This play is filled with fully realized emotionally engaging characters.   The acting company of the American Shakespeare Center seem to embrace the opportunity given them to give deeply satisfying performances.  Even the smallest role is given full life.  A prime example is Chris Johnston as the Duke of Austria.  Not many actors can carry off having to wear the pelt of a lion as part of his costume, but Mr. Johnston makes this awkward accessory a natural part of his character's bravado.   Grant Davis as the hot-headed dauphin Lewis seems as eager to engage in battle as he is fervent in the few lines he is granted to woo the beautiful Blanche.  Rene Thornton, Jr. is imposing as the French King Philip, playing the game of diplomacy to the French advantage.

As the mama grizzly Constance, Allison Glenzer shows why it is such a treat when this natural comedienne is given a dramatic role.   Constance is written with her emotions bare upon the surface, and there were signs of tears in the audience as this proud woman is brought to despair over the fate of her beloved son.   Ronald Peet makes young Arthur a bright angel of humanity.   It is easy to embrace the melodrama inherent in the role, but Mr. Peet makes Arthur wonderfully human.

King John surrounds himself with strong characters who carry out his wishes.   Tracy Hostmyer is formidable as the elderly Eleanor yet, while she advises her youngest son, she still gives moments when  the dynamic vibrant flirtatious woman of her younger years shines brightly.  James Keegan as the loyal Hubert is heartbreaking as he makes the choice whether to obey the king or save the life of the trusting Arthur.  Gregory Jon Phelps is completely self-serving as Cardinal Pandulph only caring that the wishes of the Pope reign supreme.

Benjamin Curns is mesmerizing as Philip the Bastard.  Channeling his royal father, Mr. Curns embodies the gallant warrior, always remaining loyal to the king, despite the shady circumstances.   And John Harrell makes this weak and paranoid king completely fascinating to watch as his travels from threat to threat, seeming to triumph only to make fatal errors that lead to the downfall of this troubled monarch.

There is another wonderful opportunity this season as the American Shakespeare Center is also performing James Goldman's The Lion in Winter, the prequel of sorts to the events in King John.  Queen Eleanor, King John and Philip are played by the same actors, Mr. Curns plays Richard the Lionheart in the earlier play.   While it is not necessary to see The Lion in Winter before seeing King John, by doing so you may gain additional insight into the characterizations of these older incarnations.

William Shakespeare's King John is being performed in repertory with The Two Gentlemen of Verona, The Merchant of Venice, Cymbeline and James Goldman's The Lion in Winter through November 24, 2012.  You can see The Lion in Winter and King John performed on the same day on November 3 and 24.   For tickets and other performance information please visit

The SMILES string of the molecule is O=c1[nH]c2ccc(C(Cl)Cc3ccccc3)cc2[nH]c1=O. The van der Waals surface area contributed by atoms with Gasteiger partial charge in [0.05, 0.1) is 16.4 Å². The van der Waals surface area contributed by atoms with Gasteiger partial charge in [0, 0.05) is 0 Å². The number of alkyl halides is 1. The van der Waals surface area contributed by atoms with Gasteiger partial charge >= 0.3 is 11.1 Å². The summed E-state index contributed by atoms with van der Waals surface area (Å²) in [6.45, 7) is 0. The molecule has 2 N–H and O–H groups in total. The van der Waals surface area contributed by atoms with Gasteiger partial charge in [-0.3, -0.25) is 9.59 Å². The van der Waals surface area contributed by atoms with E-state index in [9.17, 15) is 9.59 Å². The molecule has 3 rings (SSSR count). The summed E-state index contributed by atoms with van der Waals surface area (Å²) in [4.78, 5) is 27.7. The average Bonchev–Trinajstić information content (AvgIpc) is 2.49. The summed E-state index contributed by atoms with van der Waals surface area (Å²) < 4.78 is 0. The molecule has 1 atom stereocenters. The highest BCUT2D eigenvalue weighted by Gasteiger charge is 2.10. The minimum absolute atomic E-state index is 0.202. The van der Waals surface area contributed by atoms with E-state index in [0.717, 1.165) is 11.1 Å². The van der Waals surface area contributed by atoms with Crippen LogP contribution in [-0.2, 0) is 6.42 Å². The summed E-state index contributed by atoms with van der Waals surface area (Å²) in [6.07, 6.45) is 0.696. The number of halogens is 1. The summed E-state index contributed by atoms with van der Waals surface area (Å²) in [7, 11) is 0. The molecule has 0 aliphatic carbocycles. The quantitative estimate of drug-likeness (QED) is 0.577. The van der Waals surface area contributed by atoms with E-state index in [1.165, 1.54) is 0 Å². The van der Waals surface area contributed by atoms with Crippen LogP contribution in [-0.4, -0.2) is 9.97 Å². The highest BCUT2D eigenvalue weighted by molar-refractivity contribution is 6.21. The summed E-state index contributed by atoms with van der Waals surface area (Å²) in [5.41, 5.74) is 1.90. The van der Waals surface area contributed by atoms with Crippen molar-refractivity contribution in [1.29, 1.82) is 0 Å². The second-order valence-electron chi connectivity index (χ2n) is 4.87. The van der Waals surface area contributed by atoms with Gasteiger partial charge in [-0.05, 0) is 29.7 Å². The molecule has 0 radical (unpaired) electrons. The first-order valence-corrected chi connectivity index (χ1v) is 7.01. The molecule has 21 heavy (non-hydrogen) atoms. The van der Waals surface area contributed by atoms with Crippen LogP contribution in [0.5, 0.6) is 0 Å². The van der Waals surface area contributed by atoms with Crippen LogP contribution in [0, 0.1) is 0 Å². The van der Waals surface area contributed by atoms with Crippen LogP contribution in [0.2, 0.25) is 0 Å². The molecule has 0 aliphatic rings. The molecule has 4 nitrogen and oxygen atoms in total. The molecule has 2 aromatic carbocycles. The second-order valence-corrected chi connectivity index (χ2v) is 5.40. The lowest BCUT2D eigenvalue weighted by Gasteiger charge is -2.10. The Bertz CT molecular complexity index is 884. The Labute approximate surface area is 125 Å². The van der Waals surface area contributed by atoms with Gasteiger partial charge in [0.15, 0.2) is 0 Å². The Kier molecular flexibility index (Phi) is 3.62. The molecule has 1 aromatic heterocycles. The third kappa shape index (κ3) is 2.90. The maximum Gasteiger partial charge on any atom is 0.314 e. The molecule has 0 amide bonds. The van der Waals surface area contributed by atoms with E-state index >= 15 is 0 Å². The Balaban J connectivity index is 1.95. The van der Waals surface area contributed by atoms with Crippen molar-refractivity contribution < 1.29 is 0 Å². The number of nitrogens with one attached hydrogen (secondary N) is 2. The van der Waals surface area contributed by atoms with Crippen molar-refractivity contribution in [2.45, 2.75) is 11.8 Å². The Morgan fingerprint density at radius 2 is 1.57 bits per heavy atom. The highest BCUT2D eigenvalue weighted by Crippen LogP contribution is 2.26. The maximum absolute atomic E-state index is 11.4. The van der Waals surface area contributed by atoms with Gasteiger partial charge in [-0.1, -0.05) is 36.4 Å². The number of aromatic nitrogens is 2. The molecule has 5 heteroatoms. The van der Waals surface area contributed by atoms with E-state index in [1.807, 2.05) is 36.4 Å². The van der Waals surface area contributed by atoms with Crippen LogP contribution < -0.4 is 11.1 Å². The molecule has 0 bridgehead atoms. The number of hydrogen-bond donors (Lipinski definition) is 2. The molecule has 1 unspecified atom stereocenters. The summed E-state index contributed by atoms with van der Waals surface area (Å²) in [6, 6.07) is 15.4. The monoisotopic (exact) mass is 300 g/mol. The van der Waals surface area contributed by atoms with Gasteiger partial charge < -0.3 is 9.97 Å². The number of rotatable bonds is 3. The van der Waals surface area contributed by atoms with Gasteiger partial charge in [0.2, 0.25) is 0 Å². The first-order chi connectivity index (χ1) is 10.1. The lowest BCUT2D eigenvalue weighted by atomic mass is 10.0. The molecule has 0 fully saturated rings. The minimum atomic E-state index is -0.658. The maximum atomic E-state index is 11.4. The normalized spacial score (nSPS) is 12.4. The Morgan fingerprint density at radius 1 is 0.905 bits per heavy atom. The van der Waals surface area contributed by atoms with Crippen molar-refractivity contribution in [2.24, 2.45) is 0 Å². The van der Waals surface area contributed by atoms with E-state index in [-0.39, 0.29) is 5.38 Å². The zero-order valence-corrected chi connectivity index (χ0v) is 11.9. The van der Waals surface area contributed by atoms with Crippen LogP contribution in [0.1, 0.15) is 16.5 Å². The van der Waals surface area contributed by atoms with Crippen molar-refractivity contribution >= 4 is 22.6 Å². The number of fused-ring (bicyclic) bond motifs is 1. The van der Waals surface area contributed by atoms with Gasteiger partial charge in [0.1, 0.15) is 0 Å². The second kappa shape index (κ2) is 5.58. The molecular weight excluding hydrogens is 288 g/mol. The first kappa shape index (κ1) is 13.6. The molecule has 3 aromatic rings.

Cymbeline at the American Shakespeare Center

Once Upon A Time.....

there lived a King named Cymbeline.   King Cymbeline had three children by his first wife.  Two boys, Guiderius and Belarius were kidnapped as toddlers by the banished general Belarius and were raised by Belarius as his sons.   Cymbeline's  beautiful daughter, Imogen, known for her loyalty and chastity incurs her father's wrath when he she marries the poor nobleman, Posthumus Leonatus, who was brought up by King Cymbeline as a part of the family, yet is considered too poor to marry Imogen.  Posthumus is banished to Rome.   He leaves behind his faithful servant Pisanio to act as a go-between for him and his beloved Imogen.

Following his first wife's death King Cymbeline married a beautiful woman as his second Queen and she wishes her son, Cloten to succeed to the throne.   To that end, she plots to marry Cloten to Imogen, and when that doesn't work orders her physician to prepare a poison to kill the princess.   She also plans to murder the King to hasten the path to the throne for Cloten..  The physician mistrusts the Queen and prepares instead a potion that will make the user merely appear to be dead for a short while.

In Rome, Posthumus quickly finds himself with a posse of drinking buddies.   He bets them that Imogen will always be faithful to him.  The Italian rascal Iachimo takes Posthumus up on the bet.  He travels to the court of Cymbeline where his attempts to seduce Imogen fail.  Unwilling to lose the bet, he conspires to gain access to Imogen's bedchamber without her knowledge.  Gazing upon her as she sleeps he notes a mole upon her breast that will prove his tale of successful seduction and he steals a bracelet from her wrist that was a gift from Posthumus.   Devastated at what he believes is his wife's betrayal, Posthumus writes to Pisanio and demands that Pisanio lure Imogen to Wales and kill her.    Unwilling to kill Imogen, Pisanio persuades her to dress as a boy and travel to Milford Haven where Pisanio is supposed to kill his innocent mistress.